Research on Intelligent Design

To put together scientific advances from the perspective of Intelligent Design.

Friday, February 03, 2006

The Adaptations of the Cave Fish

Adaptive Comparisons of Cave Animals

Found at: [thanks for saving the images!]
In a food-rich Mexican cave, just a few sweeps of the net yield as many as thirty finger sized Mexican blindfish. Indeed, these fish are so plentiful in certain caves that a hundred or more may be visible in just a few cubic yards of water. These closely related Mexican cave fish and a widespread surface form are so similar that some scientists think all may be subspecies of the same animal. In any case, the fish can interbreed, and residents of some caves show all degrees of eye and pigment degeneration. Here, a blind Mexican cave fish and its surface relative are compared.

Gliding slowly through the water, the blind cave fish Typhlichthys pauses occasionally to nose under rock ledges in search of isopods and other food. Vibration receptors on its head and sides detect movements in the water and guide it to its prey.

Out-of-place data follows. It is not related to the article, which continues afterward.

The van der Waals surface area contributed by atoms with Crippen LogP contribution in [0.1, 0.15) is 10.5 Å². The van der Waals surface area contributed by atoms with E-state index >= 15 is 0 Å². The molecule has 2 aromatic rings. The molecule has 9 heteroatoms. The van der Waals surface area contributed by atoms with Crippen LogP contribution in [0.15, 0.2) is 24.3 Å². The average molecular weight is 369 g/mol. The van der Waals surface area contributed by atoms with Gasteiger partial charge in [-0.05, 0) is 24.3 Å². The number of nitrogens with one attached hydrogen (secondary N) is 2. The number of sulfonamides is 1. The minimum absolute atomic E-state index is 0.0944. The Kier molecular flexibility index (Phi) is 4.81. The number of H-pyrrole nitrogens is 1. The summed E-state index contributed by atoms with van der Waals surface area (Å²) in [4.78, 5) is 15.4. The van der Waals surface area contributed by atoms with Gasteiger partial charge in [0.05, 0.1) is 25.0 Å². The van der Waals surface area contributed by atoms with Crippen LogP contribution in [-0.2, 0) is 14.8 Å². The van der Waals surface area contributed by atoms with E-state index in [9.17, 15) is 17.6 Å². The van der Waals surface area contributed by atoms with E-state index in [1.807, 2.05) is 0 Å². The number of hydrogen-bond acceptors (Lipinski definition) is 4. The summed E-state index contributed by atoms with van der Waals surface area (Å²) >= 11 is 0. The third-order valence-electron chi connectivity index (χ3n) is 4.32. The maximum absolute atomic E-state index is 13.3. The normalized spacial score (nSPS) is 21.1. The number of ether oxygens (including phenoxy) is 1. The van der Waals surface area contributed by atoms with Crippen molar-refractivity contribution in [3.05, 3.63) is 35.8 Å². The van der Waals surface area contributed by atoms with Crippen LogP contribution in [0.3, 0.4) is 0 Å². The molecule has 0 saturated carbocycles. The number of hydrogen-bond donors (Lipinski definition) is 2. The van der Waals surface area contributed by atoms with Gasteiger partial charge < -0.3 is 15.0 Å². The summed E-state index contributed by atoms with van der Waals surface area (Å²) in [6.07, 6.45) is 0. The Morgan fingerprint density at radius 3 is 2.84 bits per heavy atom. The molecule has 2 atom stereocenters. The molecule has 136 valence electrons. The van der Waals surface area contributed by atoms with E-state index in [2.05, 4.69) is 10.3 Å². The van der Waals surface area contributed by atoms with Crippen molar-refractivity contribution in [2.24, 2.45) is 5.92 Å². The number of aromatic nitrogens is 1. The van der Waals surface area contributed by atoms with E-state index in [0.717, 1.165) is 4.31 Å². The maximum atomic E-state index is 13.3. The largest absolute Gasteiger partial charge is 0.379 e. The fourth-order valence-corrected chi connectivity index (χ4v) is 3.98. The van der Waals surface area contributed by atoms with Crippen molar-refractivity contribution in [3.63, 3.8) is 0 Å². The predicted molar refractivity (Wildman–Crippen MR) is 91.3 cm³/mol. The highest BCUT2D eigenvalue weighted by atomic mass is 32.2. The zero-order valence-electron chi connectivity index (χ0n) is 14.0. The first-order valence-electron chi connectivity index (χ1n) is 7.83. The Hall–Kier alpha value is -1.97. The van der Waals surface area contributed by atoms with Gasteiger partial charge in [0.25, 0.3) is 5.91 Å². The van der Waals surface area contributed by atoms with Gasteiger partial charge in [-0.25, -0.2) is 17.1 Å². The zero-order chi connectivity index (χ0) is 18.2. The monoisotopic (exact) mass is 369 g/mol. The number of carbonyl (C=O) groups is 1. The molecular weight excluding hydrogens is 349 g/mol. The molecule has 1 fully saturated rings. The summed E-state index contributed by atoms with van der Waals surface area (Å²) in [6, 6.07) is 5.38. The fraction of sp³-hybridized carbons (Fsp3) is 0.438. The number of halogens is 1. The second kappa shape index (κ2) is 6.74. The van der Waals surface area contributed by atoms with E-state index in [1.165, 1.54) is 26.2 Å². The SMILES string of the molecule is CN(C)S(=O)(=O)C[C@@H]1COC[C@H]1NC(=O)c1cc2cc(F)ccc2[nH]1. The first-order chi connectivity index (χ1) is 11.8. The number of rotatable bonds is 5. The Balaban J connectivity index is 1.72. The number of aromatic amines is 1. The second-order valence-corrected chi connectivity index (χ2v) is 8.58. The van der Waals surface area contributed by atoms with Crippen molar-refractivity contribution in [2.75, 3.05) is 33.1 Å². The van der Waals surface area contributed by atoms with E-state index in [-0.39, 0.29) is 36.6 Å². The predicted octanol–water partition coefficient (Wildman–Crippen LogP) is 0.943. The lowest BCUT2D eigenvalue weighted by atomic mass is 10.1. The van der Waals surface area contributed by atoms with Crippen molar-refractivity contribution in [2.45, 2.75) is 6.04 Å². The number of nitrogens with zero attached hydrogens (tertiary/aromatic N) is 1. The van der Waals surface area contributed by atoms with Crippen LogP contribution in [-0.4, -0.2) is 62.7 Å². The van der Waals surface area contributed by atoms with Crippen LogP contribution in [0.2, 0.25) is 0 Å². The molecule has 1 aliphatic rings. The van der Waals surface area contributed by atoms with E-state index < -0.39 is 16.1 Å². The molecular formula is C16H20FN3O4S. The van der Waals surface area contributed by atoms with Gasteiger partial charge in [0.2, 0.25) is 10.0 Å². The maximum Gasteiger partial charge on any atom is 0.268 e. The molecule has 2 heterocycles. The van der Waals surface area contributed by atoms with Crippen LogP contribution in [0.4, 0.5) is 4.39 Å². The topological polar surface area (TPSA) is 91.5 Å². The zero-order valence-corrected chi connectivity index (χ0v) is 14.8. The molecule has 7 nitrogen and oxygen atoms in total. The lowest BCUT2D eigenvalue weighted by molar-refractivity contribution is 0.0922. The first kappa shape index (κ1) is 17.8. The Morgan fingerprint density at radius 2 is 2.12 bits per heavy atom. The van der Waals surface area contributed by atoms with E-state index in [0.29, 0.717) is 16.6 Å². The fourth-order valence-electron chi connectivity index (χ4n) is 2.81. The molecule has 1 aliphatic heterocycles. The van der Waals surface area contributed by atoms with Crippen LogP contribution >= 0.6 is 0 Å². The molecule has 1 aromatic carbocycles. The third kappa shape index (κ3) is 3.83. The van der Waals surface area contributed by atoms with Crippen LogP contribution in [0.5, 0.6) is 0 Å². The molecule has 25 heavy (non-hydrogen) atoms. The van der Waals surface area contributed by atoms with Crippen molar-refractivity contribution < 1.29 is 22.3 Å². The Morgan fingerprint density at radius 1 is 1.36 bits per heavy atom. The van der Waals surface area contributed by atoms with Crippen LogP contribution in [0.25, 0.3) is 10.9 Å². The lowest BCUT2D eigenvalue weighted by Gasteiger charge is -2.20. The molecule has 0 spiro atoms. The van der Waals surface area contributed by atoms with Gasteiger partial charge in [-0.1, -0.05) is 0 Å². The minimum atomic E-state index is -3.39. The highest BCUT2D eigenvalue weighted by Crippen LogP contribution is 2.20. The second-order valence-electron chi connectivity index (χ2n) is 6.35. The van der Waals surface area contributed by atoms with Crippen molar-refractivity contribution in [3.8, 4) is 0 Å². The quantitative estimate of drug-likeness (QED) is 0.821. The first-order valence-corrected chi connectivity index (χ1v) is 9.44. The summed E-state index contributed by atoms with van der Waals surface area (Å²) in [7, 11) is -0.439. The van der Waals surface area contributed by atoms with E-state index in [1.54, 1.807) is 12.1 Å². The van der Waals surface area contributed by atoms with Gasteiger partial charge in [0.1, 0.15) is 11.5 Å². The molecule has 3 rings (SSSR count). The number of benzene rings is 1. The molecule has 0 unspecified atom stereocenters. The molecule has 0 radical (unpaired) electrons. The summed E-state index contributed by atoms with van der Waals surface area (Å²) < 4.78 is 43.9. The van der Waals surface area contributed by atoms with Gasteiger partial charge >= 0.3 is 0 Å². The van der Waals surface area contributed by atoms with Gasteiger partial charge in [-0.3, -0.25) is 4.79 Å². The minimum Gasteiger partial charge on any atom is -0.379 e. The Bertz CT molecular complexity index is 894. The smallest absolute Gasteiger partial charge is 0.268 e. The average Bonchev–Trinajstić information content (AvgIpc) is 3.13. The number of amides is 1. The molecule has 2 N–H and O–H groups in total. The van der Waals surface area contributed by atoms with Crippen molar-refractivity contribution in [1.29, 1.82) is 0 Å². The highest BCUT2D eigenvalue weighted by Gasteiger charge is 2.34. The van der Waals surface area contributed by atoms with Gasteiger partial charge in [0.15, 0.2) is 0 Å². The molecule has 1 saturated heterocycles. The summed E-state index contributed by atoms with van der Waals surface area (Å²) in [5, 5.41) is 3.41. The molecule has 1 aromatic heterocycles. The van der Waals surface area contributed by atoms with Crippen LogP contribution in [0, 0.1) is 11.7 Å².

Typhlichthys subterraneus (Southern Cavefish).

The Cave Adaptations of a Fish. Now, imagine similar transformations for a mammal being adapted from the surface to the underworld...

Mohr, Charles E. & Poulson, Thomas L., 1966, Our living world of nature: “The Life of the Cave”, McGraw-Hill, the World Book Encyclopedia and the U. S. Department of the Interior, 232 p., New York.

This continues my postings on Adaptive Comparisons of Cave Animals.

Note: At the end of the essay "The Simple and the Primitive: Some Cautionary Tales" (Dec. 2004), its writer declared:


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